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United States Department of Agriculture

Agricultural Research Service

Title: SEASONAL PREVALENCE OF FOOD BORNE PATHOGENS IN RETAIL SAMPLES OF PASTEURIZED MILK AND MINAS FRESCAL CHEESE FROM JUIZ DE FORA, BRAZIL)

Author
item Maricato, Emilia
item Arcuri, Edna
item Lange, C.
item Brito, Maria
item Souza, G.
item Luchansky, John
item Cerqueira, M.
item Brito, Jose

Submitted to: Meeting Abstract
Publication Type: Proceedings
Publication Acceptance Date: 5/1/2006
Publication Date: 7/13/2006
Citation: Maricato, E., Arcuri, E., Lange, C.C., Brito, M.A., Souza, G.N., Luchansky, J.B., Cerqueira, M.M., Brito, J.R. 2006. Seasonal prevalence of food borne pathogens in retail samples of pasteurized milk and minas frescal cheese from juiz de fora, brazil. Meeting Abstract. Revista do Instituto de Laticinios Candido Tostes, Juiz de Fora, MG 61(n)351:207-210.

Interpretive Summary:

Technical Abstract: We studied the influence of the dry/cold and hot/humid seasons on the prevalence of Listeria monocytogenes and Staphylococcus aureus in retail samples of pasteurized milk (PM) and Minas frescal cheese (MFC) from Juiz de Fora, State of Minas Gerais, Brazil. A total of 104 PM samples (9 brands; 54 in the winter of 2005 and 50 in the summer of 2006) and 100 MFC samples (10 brands, 50 in each season) were examined. Suspect colonies recovered from selective media were confirmed by PCR. Only S. aureus was recovered from PM; one brand/sample tested positive in winter of 2005 and 2 brands/samples tested positive in summer of 2006. S. aureus was also recovered from 14/50 (28%) MFC samples representing 6/10 brands (60%) in the winter, and from 15/50 (30%) samples representing 6/10 (60%) brands in the summer. Likewise, L. monocytogenes was recovered from 4/50 (8%) samples from 1/10 (10%) brands in the winter, and presumptive isolates of the pathogen were recovered from 14/50 (28%) samples from 6/10 (60%) brands in the summer. Of note, 9/22 (40%) environmental samples and all 5 cheese obtained directly from the associated dairy, that being plant F, which produced cheese testing positive for Lm in winter at retail also tested positive for L. monocytogenes. Several improvements in the plant’s design and layout, as well as improvements in how the cheese was processed and stored, eliminated the pathogen from plant F and the cheese which it produced upon subsequent analyses 2 and 4 months after the original sampling. These data suggest that L. monocytogenes and S. aureus are the pathogens of primary concern for both PM and MFC and that further research is needed to reduce the risks these pathogens pose to consumers. Thus, experiments are ongoing to extend both the sampling size and sampling period, as well as to sample for Salmonella spp. and Escherichia coli O157:H7, to identify and better manage sources of contamination from farm through retail.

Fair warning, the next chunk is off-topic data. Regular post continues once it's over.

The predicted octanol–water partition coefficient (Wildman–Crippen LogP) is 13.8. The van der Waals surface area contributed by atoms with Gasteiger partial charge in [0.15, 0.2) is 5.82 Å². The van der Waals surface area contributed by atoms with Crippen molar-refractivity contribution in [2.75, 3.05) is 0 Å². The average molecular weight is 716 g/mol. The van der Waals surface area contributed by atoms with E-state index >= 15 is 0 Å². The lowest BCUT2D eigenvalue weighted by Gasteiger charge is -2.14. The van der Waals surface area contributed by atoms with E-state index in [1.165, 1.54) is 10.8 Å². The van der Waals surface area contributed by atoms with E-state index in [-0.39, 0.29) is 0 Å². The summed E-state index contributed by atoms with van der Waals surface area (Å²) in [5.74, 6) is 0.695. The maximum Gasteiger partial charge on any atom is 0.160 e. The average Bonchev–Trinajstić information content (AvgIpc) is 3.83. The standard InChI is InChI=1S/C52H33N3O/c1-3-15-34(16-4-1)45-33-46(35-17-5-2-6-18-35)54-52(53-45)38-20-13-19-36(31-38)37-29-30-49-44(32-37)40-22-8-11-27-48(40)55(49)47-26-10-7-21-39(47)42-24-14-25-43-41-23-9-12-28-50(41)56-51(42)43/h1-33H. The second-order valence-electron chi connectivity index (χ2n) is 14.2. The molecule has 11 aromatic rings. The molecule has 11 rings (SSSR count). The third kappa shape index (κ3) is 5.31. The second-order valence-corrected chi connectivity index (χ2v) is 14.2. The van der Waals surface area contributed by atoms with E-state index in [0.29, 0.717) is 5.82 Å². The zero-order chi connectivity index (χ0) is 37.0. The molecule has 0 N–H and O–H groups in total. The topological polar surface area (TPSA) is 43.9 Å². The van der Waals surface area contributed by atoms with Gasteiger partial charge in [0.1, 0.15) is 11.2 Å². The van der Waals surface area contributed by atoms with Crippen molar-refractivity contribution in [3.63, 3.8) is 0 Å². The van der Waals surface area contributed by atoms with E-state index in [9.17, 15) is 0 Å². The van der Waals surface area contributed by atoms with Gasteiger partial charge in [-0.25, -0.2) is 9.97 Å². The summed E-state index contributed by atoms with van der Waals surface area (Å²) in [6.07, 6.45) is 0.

Last Modified: 8/24/2016
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